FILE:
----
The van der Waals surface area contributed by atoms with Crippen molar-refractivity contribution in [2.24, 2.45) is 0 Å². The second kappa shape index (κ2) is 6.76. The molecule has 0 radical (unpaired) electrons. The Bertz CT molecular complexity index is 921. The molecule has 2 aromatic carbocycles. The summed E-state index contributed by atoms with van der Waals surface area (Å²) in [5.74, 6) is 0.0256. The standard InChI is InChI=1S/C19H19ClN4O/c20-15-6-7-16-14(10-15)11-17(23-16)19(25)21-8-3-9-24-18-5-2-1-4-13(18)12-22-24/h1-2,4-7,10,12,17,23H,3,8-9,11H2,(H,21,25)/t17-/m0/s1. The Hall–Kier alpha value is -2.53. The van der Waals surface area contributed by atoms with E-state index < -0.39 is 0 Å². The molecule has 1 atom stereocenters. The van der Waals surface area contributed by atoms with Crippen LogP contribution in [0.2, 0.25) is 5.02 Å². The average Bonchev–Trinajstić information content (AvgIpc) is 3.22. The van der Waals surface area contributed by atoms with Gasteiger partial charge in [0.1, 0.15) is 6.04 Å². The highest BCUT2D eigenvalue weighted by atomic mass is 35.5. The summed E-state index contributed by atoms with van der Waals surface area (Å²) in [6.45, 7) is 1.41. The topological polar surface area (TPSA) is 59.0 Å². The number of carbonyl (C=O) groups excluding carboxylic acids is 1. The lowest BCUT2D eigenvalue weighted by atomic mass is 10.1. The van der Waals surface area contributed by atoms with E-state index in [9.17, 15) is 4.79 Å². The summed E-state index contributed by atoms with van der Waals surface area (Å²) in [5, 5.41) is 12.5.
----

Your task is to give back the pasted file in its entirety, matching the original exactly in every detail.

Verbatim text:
The van der Waals surface area contributed by atoms with Crippen molar-refractivity contribution in [2.24, 2.45) is 0 Å². The second kappa shape index (κ2) is 6.76. The molecule has 0 radical (unpaired) electrons. The Bertz CT molecular complexity index is 921. The molecule has 2 aromatic carbocycles. The summed E-state index contributed by atoms with van der Waals surface area (Å²) in [5.74, 6) is 0.0256. The standard InChI is InChI=1S/C19H19ClN4O/c20-15-6-7-16-14(10-15)11-17(23-16)19(25)21-8-3-9-24-18-5-2-1-4-13(18)12-22-24/h1-2,4-7,10,12,17,23H,3,8-9,11H2,(H,21,25)/t17-/m0/s1. The Hall–Kier alpha value is -2.53. The van der Waals surface area contributed by atoms with E-state index < -0.39 is 0 Å². The molecule has 1 atom stereocenters. The van der Waals surface area contributed by atoms with Crippen LogP contribution in [0.2, 0.25) is 5.02 Å². The average Bonchev–Trinajstić information content (AvgIpc) is 3.22. The van der Waals surface area contributed by atoms with Gasteiger partial charge in [0.1, 0.15) is 6.04 Å². The highest BCUT2D eigenvalue weighted by atomic mass is 35.5. The summed E-state index contributed by atoms with van der Waals surface area (Å²) in [6.45, 7) is 1.41. The topological polar surface area (TPSA) is 59.0 Å². The number of carbonyl (C=O) groups excluding carboxylic acids is 1. The lowest BCUT2D eigenvalue weighted by atomic mass is 10.1. The van der Waals surface area contributed by atoms with E-state index in [9.17, 15) is 4.79 Å². The summed E-state index contributed by atoms with van der Waals surface area (Å²) in [5, 5.41) is 12.5.